The separation, selective removal, or dissolving-out of soluble constituents from a rock, soil, or orebody by the natural action of percolating water.
A process whereby an area is modified by surface waters, and/or reaction with oxygen (e.g., sulphides altered to oxides and carbonates). A GOSSAN represents an oxidized zone formed by the oxidation of sulphides and the leaching-out of the sulphur and most metals, leaving hydrated iron oxides and rarely sulphates. Minerals include LIMONITE, HEMATITE, and others.
|POTASSIUM SILICATE (POTASSIC)
Hydrothermal alteration resulting from potassium metasomatism, commonly accompanied in calcalkaline rocks by removal of calcium and sodium. Characteristic major minerals are POTASSIUM FELDSPARS (ADULARIA, ORTHOCLASE, MICROCLINE), BIOTITE or CHLORITE, SERICITE, and QUARTZ, with common ALBITE, ANHYDRITE, FE-MG CARBONATE, and APATITE.
The result of low pressure-temperature alteration. The propylitic assemblage consists of EPIDOTE, CHLORITE, ZOISITE, CLINOZOISITE, SERICITE, MG-FE-CA CARBONATES, PYRITE, and sometimes ALBITE-ORTHOCLASE, all involved in partial replacement of wallrock minerals. HEMATITE, JAROSITE, and GOETHITE are also common.
Introduction of, or replacement by, PYRITE. A common process of hydrothermal alteration.
LISTWANITE. A mineralogic assemblage that results from the carbonatization of serpentinized ultramafic rocks. A distinctive alteration suite consisting of green chromium-bearing mica (MARIPOSITE, FUCHSITE) with QUARTZ, CARBONATE, LIMONITE and MAGNESITE.
A metasomatic alteration of a protolith during serpentinization. RODINGITE is a product of this process and is a massive dense calcsilicate rock typically rich in GROSSULAR GARNET and DIOPSIDE. Accessory minerals include combinations of IDOCRASE, CLINOZOISITE, ZOISITE, VESUVIANITE, CHLORITE, PREHNITE, and SERPENTINE.
A very abundant and widespread alteration with a characteristic mineral assemblage of SERICITE, QUARTZ, and PYRITE. Sericitization is often the alteration type most closely associated, spatially, with sulphide ore and is a hydrothermal, deuteric, or metamorphic process involving the introduction of, alteration to, or replacement by SERICITIC MUSCOVITE.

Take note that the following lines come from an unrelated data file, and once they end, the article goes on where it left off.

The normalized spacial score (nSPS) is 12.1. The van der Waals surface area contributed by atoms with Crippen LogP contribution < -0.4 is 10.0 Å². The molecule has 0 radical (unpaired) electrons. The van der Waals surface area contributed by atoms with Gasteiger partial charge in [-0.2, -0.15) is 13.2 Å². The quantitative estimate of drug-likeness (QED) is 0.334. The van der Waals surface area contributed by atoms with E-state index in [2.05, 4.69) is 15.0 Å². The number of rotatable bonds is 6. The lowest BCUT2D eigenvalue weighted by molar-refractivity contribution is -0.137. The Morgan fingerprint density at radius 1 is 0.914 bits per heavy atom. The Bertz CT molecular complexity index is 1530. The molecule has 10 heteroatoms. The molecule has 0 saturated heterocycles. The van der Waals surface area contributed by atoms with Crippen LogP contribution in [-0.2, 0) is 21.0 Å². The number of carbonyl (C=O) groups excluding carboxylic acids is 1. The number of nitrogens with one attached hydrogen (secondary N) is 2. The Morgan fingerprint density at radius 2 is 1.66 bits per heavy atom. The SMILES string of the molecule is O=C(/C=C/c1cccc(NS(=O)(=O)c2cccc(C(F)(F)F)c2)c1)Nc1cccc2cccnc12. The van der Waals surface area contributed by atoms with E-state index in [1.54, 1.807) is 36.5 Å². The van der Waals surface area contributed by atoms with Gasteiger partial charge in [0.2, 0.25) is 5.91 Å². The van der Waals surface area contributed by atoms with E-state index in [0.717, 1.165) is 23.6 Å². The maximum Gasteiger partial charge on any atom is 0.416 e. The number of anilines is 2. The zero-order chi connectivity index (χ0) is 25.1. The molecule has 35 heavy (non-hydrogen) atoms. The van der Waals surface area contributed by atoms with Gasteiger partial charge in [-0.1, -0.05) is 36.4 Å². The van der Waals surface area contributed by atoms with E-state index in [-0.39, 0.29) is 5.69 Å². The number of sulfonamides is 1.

The process of hydrothermal alteration by which magnesium-rich silicate minerals (e.g., olivine, pyroxenes, and/or amphiboles in dunites, peridotites, and/or other ultramafic rocks) are converted into or replaced by serpentine minerals. Minerals include SERPENTINE, CHRYSOTILE, BRUCITE, TALC, MAGNETITE, and MAGNESITE (CARBONATES).
The introduction of, or replacement by, SILICA, generally resulting in the formation of fine-grained QUARTZ, CHALCEDONY, or OPALINE SILICA (OPAL), which may fill pores and replace existing minerals.
Silication (silicate alteration) is also known as pyrometasomatic, contact metasomatic, and igneous metamorphic mineralization. The process is one of hydrothermal alteration of carbonate rocks. The altered rocks resulting from the process are called SKARNS or TACTITES. Not all skarn protoliths are carbonate rocks; volcanic and plutonic igneous rocks and aluminosilicate sedimentary rocks may be silicated if their Ca, Mg, and/or CO2 contents are sufficiently high. A wide variety of silicate minerals occur with iron oxides and/or sulphides and with a variety of other minerals of economic interest. Common minerals in the silicated rocks include: GARNETS: ANDRADITE and GROSSULARITE (ALMANDINE is more rare); EPIDOTE and CLINOZOISITE; DIOPSIDE-HEDENBERGITES; IDOCRASE (VESUVIANITE); WOLLASTONITE; TREMOLITE-ACTINOLITE; BIOTITE-PHLOGOPITE; CHLORITES; POTASSIUM and PLAGIOCLASE FELDSPARS.
TALC forms as an alteration product of magnesium silicates such as olivine, pyroxenes and amphiboles, or by the reaction between magnesium and silica. Minerals commonly associated with TALC are CHLORITE, DOLOMITE (CARBONATE), TREMOLITE, ANTHOPHYLLITE, ANTIGORITE, SERPENTINE, MAGNESITE, MAGNETITE, and CHROMITE. Common geologic settings for TALC formation are 1) within regionally metamorphosed and/or hydrothermally altered ultramafic rocks, 2) in association with schists, generally chloritic, 3) with dolomite and magnesite, or 4) with mafic volcanics.